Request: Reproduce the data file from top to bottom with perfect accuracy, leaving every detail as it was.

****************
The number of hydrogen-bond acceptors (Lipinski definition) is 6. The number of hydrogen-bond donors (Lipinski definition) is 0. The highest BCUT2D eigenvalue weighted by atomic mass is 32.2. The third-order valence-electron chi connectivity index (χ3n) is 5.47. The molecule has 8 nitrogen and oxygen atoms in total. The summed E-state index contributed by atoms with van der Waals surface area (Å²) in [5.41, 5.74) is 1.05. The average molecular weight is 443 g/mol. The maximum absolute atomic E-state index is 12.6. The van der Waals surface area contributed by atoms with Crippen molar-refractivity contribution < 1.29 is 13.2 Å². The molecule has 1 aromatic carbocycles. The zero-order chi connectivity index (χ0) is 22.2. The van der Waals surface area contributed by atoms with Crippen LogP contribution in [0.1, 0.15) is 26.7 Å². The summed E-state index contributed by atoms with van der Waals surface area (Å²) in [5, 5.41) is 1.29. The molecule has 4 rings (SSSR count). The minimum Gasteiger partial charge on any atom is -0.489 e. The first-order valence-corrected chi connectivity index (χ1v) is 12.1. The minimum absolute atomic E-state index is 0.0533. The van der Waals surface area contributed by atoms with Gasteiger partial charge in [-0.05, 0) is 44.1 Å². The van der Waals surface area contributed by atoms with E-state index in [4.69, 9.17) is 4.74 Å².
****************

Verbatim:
The number of hydrogen-bond acceptors (Lipinski definition) is 6. The number of hydrogen-bond donors (Lipinski definition) is 0. The highest BCUT2D eigenvalue weighted by atomic mass is 32.2. The third-order valence-electron chi connectivity index (χ3n) is 5.47. The molecule has 8 nitrogen and oxygen atoms in total. The summed E-state index contributed by atoms with van der Waals surface area (Å²) in [5.41, 5.74) is 1.05. The average molecular weight is 443 g/mol. The maximum absolute atomic E-state index is 12.6. The van der Waals surface area contributed by atoms with Crippen molar-refractivity contribution < 1.29 is 13.2 Å². The molecule has 1 aromatic carbocycles. The zero-order chi connectivity index (χ0) is 22.2. The van der Waals surface area contributed by atoms with Crippen LogP contribution in [0.1, 0.15) is 26.7 Å². The summed E-state index contributed by atoms with van der Waals surface area (Å²) in [5, 5.41) is 1.29. The molecule has 4 rings (SSSR count). The minimum Gasteiger partial charge on any atom is -0.489 e. The first-order valence-corrected chi connectivity index (χ1v) is 12.1. The minimum absolute atomic E-state index is 0.0533. The van der Waals surface area contributed by atoms with Gasteiger partial charge in [-0.05, 0) is 44.1 Å². The van der Waals surface area contributed by atoms with E-state index in [4.69, 9.17) is 4.74 Å².